Want to be a Professional Tuba Player?

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LoyalTubist
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Want to be a Professional Tuba Player?

Post by LoyalTubist » Sun May 06, 2007 11:44 pm

Consider this: The job most tuba players aspire to be is symphony player. There are not even 100 major symphony orchestras in the United States. Each one of those orchestras only hires one (1) tuba player. You might think about going to a foreign country to fullfill this ambition, but read on...

Most universities with music programs have oodles of capable tuba majors who could fill the needs of any professional group. If you were the #1 player in your high school band, there's a good chance might only be the #6 player in your university band. Some of these guys want to be high school music teachers, but most would jump at the opportunity to play in a major symphony orchestra. You can read it here but when you see this you will believe it...

Your chances of being an NFL quarterback are better than your chances of being a tuba player in a major symphony orchestra in the United States... even if you've never played football in your life. But remember that the career of an average football player is just a few years while the tuba player can last for several decades...

There are other groups you can play for but you will need the right connections... And practice hard... Practice really hard... Get a good teacher... Know what you are doing... Maintain a humble attitude...

Realistically, your best chance of being a professional tuba player is to join the military. Before you slam this idea, you need to consider what you really plan to do with your life. Now read on...

Army The Army has the most musicians of any of the services. All soldiers must complete basic training. Unless you are accepted for The Army Band (Pershing's Own), the Army Field Band, or the US Military Academy Band, you then go through six months of musical training. Weapons and physical fitness tests are conducted for all soldiers on a regular basis. The three special bands listed start personnel at E-6 upon completion of basic training.

Navy The Navy has several small bands. All sailors must complete boot camp. Unless you are accepted for the US Navy Band or the US Naval Academy Band, you then go through six months of musical training. The two special bands listed start personnel at E-6 upon completion of boot camp.

Marine Corps The Marine Corps has a few bands. Unless you are accepted for the Marine Band (President's Own), marines must go through boot camp and six months of musical training. Marines that have been through boot camp must go through normal weapons, physical fitness, and military training on a regular basis. The President's Own starts personnel at E-6 upon the beginning of the contract.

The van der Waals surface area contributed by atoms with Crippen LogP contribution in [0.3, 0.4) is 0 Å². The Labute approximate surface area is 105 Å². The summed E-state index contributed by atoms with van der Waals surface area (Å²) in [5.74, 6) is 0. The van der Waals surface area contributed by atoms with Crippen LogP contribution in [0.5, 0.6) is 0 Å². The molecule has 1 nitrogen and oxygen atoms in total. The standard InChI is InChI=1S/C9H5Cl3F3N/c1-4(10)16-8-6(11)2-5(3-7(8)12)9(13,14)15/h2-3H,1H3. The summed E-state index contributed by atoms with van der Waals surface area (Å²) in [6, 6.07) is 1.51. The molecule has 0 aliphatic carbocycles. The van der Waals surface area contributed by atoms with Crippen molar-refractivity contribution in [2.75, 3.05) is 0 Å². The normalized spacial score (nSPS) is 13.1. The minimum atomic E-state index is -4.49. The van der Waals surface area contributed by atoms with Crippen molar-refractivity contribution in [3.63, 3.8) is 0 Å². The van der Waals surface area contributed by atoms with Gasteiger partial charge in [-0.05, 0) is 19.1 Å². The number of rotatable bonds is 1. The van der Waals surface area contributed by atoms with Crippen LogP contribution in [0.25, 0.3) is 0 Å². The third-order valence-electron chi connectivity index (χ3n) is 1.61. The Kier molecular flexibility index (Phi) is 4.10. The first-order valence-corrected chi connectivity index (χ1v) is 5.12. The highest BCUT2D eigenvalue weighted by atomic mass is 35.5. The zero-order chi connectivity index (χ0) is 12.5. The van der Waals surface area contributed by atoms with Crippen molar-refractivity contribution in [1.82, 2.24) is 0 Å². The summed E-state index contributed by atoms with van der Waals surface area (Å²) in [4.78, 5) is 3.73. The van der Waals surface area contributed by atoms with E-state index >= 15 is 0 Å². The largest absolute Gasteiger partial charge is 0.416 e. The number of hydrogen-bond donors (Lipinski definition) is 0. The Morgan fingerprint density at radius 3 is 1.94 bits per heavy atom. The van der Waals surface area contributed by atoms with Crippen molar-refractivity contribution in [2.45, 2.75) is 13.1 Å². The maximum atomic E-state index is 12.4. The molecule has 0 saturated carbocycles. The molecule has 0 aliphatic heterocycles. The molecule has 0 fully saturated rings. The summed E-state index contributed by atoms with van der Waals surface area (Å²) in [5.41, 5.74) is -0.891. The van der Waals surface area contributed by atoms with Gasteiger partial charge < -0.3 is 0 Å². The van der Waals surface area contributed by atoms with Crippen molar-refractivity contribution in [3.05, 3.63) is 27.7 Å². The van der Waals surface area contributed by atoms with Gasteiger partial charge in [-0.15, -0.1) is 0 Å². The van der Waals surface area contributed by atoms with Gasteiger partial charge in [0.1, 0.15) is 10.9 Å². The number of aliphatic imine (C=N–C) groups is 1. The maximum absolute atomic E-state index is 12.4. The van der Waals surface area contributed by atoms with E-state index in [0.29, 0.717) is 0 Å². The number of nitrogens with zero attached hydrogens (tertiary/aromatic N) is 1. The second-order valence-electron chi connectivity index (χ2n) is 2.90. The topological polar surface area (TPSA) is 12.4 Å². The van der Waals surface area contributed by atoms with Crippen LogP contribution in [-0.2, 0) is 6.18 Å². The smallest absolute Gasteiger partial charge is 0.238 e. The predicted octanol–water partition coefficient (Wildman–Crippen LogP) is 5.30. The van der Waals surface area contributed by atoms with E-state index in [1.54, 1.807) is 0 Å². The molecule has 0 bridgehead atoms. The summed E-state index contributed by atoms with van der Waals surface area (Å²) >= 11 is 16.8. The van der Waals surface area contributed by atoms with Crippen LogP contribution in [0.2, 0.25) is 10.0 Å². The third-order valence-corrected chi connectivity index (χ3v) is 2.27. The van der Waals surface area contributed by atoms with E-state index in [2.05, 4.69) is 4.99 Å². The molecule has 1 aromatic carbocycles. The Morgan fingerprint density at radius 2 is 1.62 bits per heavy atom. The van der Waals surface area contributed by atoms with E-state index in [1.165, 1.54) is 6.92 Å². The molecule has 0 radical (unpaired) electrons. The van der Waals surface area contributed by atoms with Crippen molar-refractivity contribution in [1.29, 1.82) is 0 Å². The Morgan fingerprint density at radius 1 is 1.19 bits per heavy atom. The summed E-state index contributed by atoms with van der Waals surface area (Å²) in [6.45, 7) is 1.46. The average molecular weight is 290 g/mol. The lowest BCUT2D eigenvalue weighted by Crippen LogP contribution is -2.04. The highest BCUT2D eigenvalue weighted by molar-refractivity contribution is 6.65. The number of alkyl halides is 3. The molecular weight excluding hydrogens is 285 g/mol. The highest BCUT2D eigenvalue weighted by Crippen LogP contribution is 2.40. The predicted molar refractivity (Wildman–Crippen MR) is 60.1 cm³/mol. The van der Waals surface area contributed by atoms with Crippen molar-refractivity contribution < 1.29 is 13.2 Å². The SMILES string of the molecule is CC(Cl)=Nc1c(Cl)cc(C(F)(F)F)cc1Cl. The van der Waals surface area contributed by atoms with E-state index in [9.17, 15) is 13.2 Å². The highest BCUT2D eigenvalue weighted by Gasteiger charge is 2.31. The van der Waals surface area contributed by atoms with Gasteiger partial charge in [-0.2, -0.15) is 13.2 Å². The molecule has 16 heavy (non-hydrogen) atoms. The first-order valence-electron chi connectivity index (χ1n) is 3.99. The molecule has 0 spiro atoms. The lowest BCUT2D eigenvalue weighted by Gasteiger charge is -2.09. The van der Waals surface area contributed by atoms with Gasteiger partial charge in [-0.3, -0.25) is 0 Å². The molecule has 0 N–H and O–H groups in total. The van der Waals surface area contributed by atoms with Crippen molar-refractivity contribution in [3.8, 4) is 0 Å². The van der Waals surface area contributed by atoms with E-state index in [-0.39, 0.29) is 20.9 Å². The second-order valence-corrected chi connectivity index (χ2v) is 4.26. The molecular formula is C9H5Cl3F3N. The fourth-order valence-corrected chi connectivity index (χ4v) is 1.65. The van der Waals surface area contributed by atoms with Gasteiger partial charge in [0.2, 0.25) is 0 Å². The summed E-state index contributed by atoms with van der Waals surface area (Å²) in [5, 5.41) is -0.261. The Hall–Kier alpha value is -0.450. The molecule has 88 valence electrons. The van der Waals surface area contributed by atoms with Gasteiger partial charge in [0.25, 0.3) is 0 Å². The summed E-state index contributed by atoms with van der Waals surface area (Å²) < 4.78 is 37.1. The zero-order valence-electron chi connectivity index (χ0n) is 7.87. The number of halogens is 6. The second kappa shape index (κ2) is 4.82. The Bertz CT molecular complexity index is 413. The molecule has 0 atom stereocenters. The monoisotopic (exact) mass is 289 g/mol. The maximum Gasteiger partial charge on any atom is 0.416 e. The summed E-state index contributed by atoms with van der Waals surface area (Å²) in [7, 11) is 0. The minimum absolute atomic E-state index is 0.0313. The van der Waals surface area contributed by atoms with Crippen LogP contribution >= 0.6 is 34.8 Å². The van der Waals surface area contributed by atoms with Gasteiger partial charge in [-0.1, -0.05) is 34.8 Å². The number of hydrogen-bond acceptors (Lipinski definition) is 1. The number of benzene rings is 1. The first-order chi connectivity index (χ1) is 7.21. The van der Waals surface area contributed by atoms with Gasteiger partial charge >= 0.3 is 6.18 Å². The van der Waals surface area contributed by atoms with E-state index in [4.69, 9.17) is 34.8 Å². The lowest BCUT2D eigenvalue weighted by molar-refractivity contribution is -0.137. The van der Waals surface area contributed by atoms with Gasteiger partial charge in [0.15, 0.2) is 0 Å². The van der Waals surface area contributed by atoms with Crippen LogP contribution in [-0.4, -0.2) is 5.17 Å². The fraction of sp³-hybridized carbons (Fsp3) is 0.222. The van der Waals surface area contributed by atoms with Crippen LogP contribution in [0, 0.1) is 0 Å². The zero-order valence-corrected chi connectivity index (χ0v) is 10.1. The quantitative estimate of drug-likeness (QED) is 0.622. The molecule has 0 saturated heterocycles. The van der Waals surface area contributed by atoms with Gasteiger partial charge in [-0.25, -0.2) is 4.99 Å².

Air Force The Air Force also has just a few bands. All airmen must complete basic training. Other training is conducted through the unit to which the airmen are assigned. The US Air Force Band (Bolling AFB) and the US Air Force Academy Band start their airmen at E-6 upon completion of basic training.

Coast Guard There is only one Coast Guard band. Like the Marine Band (President's Own), no boot camp is given. However, also like the Marine Band, members of this band are expected to conduct themselves in a military manner (including appearance). Personnel are started at E-6.

Additional military opportunities for part-time service are available in the US Army Reserve, National Guard, US Air Force Reserve, and Air National Guard.

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Brad
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Post by Brad » Mon May 07, 2007 9:04 am

Even at that, there are only maybe a little over 100 military tubists in the US. And then there's us poor Euphonium players.
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Post by LoyalTubist » Mon May 07, 2007 9:25 pm

You euphonium players better be physically fit. The only hope for you is the military.

And, I should say, if you do plan to be a professional tuba player, talent (and not education) is what counts:

When I was in graduate school I studied privately with the late Everett Gilmore, who was then the tuba player with the Dallas Symphony Orchestra. Ev was not a music major when he went to college. He had a bachelor's degree in psychology and a master's degree in library science. He was one of the world's greatest tuba players when he was alive.

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Re: Want to be a Professional Tuba Player?

Post by Bonnie45 » Tue Sep 02, 2014 7:58 pm

Tuba is a very tricky instrument and it takes years to perfect it, so it’s quite discouraging to know that even the best tuba players from high school would not make it to a symphony orchestra.

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Re: Want to be a Professional Tuba Player?

Post by stewartjames008 » Mon Oct 06, 2014 11:15 pm

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